December 17, 1792
"The man now in jail who got me into all this trouble says he has enough on the Treasury Secretary to hang him."
The note from his former clerk startled Frederick Augustus Muhlenberg. Squinting at the familiar, crabbed handwriting, the member of Congress from Pennsylvania -- about to begin his second term as Speaker of the House of Representatives -- read on: "Reynolds claims to have proof showing that Hamilton secretly engaged in speculation in government securities."
Alexander Hamilton corrupt? Muhlenberg's well-ordered Germanic mind refused to entertain the scandalous thought. President Washington's Secretary of the Treasury had been General Washington's courageous aide-de-camp in the War for Independence. He gave unity to the Union by having the Federal government assume the debts of the States. Everyone knew that Hamilton was the Cabinet officer that the great man would rely on most heavily in the second term soon to begin. To suggest that this exemplar of financial probity was enriching himself at public expense was to shake the very foundations of the new Republic. And with war brewing between England and France, such a damning charge against Hamilton, an avowed admirer of the British, would be grist for the mills of the new anti-Federalist faction so entranced by everything French.
Muhlenberg was certain that Jacob Clingman, who had worked in his Philadelphia mercantile house and later served as his assistant in Congress, was honest at heart. The unfortunate young man had become involved with a ne'er-do-well from New York named James Reynolds in a scheme to buy up the claims for unpaid past wages of the Revolution's veterans. After almost a decade, most of the old soldiers thought the claims would never be paid, and were selling them for 10 cents on the dollar. But some speculators, said to know of Hamilton's plan to pay the old debt in full, were avidly seeking the government's list of veterans and the amounts they were owed. Reynolds and Clingman were discovered impersonating claimants and jailed; only Muhlenberg's intercession, attesting to the young man's character, had allowed his former clerk to be free pending prosecution.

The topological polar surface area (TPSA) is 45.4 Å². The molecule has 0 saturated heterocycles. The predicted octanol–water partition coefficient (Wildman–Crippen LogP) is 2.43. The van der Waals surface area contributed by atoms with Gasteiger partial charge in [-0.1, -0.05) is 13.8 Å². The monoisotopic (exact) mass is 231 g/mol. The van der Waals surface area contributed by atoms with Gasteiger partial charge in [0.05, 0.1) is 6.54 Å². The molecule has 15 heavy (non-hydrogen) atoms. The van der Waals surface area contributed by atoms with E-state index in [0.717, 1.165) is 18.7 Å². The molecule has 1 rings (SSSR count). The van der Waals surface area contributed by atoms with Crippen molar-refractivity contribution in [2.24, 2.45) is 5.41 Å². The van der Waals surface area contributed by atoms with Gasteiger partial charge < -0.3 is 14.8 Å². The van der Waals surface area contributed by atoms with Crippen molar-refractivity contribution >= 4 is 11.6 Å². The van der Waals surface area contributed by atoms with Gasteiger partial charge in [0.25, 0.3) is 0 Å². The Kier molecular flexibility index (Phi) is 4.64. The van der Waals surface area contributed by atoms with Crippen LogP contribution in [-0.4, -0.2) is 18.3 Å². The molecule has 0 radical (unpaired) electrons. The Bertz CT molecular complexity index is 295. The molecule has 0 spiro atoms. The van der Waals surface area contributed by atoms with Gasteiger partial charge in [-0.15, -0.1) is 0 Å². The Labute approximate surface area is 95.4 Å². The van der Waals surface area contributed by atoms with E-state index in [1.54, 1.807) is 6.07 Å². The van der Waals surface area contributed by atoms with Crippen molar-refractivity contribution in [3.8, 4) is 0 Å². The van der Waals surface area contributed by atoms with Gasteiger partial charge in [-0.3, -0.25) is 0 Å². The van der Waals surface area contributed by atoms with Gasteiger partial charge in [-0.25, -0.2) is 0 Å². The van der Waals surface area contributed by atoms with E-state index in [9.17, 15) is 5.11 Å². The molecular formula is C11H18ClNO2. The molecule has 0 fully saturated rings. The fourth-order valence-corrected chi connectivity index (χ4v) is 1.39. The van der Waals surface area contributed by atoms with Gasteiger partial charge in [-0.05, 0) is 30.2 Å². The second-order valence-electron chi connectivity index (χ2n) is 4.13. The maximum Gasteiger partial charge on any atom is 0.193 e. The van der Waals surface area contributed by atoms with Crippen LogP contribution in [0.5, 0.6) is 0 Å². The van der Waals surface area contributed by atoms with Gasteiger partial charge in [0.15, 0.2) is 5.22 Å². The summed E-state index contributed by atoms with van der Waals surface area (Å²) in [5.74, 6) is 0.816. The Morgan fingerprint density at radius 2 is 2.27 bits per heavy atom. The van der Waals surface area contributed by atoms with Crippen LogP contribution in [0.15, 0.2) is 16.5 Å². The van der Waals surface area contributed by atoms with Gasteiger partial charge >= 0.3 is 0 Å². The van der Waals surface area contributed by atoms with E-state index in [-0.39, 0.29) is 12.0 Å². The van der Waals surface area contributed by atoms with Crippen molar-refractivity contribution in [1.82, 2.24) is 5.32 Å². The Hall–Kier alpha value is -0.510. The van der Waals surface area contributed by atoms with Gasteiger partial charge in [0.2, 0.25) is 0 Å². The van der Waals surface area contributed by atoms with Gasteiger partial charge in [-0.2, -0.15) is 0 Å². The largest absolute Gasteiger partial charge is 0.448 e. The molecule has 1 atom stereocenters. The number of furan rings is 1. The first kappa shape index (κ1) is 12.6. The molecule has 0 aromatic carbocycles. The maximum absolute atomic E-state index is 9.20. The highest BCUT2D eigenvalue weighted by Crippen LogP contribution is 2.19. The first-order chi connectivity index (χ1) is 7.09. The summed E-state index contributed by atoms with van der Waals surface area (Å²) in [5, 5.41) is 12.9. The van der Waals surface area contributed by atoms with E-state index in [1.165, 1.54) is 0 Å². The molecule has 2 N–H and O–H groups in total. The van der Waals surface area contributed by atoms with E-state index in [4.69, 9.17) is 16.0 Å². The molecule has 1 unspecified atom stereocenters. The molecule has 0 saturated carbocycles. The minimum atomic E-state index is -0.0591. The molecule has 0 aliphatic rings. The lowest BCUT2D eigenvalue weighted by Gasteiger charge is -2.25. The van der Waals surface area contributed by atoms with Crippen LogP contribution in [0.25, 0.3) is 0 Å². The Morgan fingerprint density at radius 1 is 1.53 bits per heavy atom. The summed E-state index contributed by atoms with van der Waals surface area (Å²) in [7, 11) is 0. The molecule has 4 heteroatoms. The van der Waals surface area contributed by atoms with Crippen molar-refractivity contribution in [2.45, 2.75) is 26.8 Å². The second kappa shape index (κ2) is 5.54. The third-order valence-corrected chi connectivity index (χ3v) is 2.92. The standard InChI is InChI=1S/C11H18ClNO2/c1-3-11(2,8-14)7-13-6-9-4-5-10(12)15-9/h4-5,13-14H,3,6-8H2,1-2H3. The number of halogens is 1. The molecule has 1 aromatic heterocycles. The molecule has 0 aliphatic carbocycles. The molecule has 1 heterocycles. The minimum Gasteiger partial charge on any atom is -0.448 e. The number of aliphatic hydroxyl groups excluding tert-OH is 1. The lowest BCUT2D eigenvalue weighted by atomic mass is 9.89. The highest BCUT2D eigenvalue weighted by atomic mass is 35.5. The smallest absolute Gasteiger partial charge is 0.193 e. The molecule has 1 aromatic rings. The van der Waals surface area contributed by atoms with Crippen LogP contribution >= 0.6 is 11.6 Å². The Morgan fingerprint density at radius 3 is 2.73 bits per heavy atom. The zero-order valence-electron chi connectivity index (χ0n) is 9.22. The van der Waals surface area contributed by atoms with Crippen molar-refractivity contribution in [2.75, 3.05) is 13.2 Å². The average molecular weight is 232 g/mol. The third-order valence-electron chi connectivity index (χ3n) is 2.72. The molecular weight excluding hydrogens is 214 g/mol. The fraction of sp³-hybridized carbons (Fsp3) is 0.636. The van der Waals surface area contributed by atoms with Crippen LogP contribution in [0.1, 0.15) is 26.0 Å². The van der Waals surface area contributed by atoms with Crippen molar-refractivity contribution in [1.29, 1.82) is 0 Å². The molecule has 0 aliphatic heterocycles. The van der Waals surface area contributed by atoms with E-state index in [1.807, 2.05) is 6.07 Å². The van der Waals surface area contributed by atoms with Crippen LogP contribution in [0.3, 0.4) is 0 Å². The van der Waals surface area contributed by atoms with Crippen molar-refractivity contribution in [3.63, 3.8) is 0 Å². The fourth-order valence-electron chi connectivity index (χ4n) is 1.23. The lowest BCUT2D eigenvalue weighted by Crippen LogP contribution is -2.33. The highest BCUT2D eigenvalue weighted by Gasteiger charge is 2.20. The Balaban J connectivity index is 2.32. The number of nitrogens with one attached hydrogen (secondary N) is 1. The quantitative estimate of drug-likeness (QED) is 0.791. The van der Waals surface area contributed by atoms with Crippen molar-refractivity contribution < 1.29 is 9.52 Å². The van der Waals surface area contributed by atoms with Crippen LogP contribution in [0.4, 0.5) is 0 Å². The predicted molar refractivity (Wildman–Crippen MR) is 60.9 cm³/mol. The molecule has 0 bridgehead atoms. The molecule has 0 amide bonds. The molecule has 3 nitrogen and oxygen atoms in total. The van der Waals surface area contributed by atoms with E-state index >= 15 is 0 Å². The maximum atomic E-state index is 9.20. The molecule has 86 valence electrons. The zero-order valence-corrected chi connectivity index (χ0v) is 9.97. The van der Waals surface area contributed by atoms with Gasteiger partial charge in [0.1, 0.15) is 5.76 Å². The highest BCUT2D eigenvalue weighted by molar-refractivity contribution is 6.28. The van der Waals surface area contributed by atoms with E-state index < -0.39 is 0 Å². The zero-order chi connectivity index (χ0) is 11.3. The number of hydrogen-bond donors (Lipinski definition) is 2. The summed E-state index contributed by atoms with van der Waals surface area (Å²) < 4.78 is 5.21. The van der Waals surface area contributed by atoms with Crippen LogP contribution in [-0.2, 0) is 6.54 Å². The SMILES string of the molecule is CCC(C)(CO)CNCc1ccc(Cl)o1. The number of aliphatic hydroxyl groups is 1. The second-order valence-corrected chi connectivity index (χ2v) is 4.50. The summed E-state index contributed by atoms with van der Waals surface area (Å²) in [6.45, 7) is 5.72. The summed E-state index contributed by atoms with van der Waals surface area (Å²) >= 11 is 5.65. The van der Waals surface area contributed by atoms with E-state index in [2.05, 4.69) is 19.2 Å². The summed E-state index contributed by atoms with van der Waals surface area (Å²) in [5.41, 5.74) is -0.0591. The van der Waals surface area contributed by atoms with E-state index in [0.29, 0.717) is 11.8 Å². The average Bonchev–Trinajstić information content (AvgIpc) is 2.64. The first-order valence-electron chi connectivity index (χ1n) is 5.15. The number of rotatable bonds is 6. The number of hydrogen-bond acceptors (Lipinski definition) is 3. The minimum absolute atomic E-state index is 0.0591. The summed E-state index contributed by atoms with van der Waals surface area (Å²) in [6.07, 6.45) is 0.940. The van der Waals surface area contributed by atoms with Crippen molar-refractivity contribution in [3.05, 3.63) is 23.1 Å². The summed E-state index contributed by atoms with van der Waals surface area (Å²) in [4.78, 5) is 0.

The Speaker laid the accusatory note on his desk. Muhlenberg was a "low" Federalist, not as all-out for central power as the Hamiltonian Federalists, but loyal to President Washington. He was relieved that the Republic's leader had consented to be re-elected, the month before, to a second term. Because the Pennsylvanian had long frowned on the emergence of a republican faction with ties to France, he was also glad that Washington was retaining that troublesome faction's leader, Thomas Jefferson, in his Cabinet as Secretary of State. By holding both the pro-French Jefferson and the pro-British Hamilton close to him, Washington could keep the United States united and neutral. Muhlenberg was convinced that the nation, not two decades from its Revolution, was wholly unprepared to fight another war.
But what if the outrageous charge that Hamilton was abusing the public's trust turned out to be true, or even partially true? The stain would not only sully the President's reputation but would discredit the entire new government. The farmers in Pennsylvania's West had already been infuriated by Hamilton's proposal for a whiskey tax, a scheme of Eastern moneymen that would punish Western growers of grain and distillers of its alcohol. The bankers in Boston did not seem to realize that whiskey was a more trusted medium of exchange than banknotes. A financial scandal in Hamilton's department, by adding substance to the republican suspicion that the Treasury Secretary was a secret monarchist, would tear the new nation apart.
A charge of corruption in the Cabinet should be brought directly to the attention of the President, Muhlenberg was certain, but not until the allegations were examined. This brief note slandering Hamilton could be merely a false accusation by some panicked wrongdoer. Did not a brave patriot, a national hero with a financial reputation as spotless as Hamilton's, deserve the benefit of the doubt -- especially against the self-serving hearsay of an accused speculator?
Copyright William Safire February 2000. All rights reserved. Reproduced with the permission of the publisher, Simon & Schuster
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